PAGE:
1. Fundamental facts and concepts are being skipped over in a child’s education. In the rush to initiate students in the cult of cultural theory, grammar, great works of literature, and the broad brushstrokes of history are neglected.
  2. The gaps in the wall left by a postmodern approach to education are often filled with substandard works and decontextualised fragments of the classical curriculum. Australian Idol is considered as worthwhile a “text” as Othello. Shakespeare’s works themselves are clapped in feminist or postcolonial shackles. National histories are first and foremost to be considered as shameful tales of oppression and violence. Science is to be considered primarily as social construction.
  3. The attitude of “unteachable suspicion” is presented to students dogmatically, as a moral imperative in learning. While paying lip service to an “anything goes” approach to knowledge and truth “the promoters of the brave new world of so-called postmodernism are authoritative and prescriptive to a fault,.” says Barry Spurr. In fact, the only thing students are not encouraged to be suspicious of is the analyses offered by their teachers. This often comes later, and naturally, when the student completes university. The by-product is usually a crudely pragmatic approach to education, or a sense of disillusion.
  4. A vicious cycle of artistic mediocrity is established. Victims of a postmodern education grow up and become teachers. They are unable to draw upon the essential texts and ideas in the liberal arts. They cannot provide students with the grounding from which true innovation can take place.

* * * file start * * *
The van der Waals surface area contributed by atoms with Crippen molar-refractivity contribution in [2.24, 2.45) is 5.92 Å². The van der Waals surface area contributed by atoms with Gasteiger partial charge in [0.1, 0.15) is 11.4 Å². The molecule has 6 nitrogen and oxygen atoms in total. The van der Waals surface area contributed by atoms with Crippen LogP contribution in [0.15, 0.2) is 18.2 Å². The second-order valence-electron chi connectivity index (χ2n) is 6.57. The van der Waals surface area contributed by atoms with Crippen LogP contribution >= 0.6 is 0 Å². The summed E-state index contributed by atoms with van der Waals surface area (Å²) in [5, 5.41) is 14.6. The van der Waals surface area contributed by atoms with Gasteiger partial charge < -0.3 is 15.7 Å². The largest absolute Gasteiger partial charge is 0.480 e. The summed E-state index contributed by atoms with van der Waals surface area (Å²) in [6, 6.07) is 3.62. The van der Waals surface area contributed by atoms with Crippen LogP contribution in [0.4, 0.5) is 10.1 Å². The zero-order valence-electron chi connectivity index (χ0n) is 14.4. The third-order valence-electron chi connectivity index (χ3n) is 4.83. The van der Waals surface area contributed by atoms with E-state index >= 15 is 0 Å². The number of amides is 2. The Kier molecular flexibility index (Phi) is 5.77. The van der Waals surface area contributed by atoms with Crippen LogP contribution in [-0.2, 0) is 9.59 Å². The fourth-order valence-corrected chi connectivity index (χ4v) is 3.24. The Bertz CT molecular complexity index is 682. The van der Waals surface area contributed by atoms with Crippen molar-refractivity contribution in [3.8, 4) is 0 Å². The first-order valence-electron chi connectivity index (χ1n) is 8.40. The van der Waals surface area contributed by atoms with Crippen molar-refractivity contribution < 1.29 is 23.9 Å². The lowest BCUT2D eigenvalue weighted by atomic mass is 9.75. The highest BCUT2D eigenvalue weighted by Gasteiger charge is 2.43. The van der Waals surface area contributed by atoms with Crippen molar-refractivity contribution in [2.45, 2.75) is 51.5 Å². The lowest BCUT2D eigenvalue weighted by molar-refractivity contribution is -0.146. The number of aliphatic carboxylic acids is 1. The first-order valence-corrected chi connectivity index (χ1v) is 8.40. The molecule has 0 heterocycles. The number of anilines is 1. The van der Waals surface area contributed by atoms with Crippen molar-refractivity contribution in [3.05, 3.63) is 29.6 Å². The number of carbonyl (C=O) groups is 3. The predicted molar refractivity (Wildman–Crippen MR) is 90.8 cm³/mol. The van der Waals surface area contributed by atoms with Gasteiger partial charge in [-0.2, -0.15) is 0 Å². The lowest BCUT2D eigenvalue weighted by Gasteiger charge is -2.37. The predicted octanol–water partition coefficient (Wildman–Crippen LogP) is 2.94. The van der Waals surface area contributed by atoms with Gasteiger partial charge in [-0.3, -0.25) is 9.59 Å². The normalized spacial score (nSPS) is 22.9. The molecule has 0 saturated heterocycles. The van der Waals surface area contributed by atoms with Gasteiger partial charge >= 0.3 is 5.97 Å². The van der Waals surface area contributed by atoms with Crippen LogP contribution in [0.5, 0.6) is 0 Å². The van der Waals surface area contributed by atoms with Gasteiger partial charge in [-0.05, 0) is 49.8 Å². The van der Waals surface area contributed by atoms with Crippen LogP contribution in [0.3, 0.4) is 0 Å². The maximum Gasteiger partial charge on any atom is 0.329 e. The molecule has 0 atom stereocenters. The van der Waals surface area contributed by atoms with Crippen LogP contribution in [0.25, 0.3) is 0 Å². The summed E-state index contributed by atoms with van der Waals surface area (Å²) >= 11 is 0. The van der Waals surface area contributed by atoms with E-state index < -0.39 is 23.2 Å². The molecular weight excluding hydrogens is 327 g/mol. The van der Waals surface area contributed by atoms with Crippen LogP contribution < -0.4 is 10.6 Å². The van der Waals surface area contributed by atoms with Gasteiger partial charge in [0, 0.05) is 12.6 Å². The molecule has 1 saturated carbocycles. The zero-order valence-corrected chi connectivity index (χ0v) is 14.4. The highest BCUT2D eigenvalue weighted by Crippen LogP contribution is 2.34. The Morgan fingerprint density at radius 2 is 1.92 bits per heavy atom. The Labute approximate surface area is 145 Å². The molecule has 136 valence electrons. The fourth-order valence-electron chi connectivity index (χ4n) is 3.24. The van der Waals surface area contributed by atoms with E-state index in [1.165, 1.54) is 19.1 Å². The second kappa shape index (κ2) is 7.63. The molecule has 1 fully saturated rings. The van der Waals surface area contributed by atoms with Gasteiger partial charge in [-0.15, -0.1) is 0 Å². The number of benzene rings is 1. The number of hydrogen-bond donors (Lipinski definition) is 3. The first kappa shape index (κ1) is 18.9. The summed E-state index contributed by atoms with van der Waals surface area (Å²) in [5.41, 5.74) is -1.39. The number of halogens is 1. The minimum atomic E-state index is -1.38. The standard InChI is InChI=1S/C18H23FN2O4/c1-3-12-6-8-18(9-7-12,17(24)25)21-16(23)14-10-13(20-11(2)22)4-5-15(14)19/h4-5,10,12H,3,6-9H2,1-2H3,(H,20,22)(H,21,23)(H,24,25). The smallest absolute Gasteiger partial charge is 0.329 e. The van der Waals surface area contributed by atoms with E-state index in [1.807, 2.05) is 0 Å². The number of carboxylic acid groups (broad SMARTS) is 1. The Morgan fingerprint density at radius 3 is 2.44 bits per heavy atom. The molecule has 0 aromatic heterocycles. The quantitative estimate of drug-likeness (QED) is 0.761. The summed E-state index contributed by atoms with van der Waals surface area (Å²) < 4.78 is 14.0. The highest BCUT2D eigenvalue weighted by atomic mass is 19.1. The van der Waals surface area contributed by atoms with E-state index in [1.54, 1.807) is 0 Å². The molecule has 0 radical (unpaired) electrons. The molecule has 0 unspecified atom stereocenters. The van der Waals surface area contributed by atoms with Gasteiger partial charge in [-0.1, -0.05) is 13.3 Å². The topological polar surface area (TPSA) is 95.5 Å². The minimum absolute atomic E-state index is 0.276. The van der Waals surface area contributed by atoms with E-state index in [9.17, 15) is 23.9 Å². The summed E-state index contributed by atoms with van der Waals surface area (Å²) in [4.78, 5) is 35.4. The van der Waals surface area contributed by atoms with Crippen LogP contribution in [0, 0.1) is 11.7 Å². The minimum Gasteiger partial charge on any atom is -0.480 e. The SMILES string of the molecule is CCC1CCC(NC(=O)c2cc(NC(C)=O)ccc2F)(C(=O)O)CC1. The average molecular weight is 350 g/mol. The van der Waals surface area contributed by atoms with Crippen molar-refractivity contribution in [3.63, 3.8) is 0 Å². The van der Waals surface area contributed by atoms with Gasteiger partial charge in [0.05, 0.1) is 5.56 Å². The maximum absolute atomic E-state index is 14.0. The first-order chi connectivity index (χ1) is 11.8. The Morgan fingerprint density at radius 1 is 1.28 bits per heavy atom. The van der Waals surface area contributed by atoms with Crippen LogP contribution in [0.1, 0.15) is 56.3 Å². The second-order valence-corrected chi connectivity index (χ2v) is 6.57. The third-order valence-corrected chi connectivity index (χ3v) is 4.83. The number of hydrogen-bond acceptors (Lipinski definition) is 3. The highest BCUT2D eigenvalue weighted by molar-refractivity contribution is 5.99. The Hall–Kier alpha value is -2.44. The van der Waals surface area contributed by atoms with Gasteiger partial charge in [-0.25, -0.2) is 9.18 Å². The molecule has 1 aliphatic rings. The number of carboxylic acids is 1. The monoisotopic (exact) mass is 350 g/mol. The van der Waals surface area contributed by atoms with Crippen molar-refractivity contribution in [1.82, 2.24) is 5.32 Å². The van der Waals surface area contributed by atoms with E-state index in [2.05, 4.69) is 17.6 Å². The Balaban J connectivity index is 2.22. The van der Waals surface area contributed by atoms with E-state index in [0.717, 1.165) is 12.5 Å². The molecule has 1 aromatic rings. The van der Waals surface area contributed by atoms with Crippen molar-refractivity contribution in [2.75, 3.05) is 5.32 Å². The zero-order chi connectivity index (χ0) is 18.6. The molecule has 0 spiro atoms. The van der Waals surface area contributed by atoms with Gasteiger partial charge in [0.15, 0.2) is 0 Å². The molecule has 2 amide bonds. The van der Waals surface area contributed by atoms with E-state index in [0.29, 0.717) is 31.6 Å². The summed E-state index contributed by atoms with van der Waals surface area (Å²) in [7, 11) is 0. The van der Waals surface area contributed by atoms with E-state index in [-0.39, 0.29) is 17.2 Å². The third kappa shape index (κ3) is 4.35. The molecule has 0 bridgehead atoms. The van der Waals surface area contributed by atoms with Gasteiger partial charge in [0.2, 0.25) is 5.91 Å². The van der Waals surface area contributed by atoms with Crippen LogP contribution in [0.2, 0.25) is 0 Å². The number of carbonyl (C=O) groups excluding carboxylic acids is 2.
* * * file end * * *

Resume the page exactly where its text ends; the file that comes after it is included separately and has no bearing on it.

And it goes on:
I suspect postmodernists want effortless wisdom. There is a sense in which it is thought to be clever to identify the ways in which the comic strip Ginger Meggs and King Lear are similar. But this is a no-brainer. They are similar because they are both expressions of human experience and imagination. The similarities are most properly examined at university, in cultural studies or anthropology, not in high school English.

The really clever thing is to be able to say why Ginger Meggs and King Lear are not similar. What makes one work great and another mediocre? To answer this adequately years of study and experience are required. Competent teachers are indispensable. Find them; poach them; train them — and I’d wager that “unteachable suspicion” will melt into a sense of wonder. And this is the starting point for all knowledge.

Phillip Elias is studying medicine at the University of New South Wales in Sydney. He was the organiser of the seminar on postmodernism and Australian education at Warrane College, University of New South Wales, Sydney, in April  

* For reasons of space, the paper presented by Alan Barcan (Honorary Associate, School of Education, University of Newcastle), “Postmodernism and the Fractured Curriculum”, has not been published on MercatorNet. His analysis of the ideologies competing for control of education is presented in “Ideology and the Curriculum” in Naomi Smith (ed.) Education and the Ideal (New Frontier, 2004).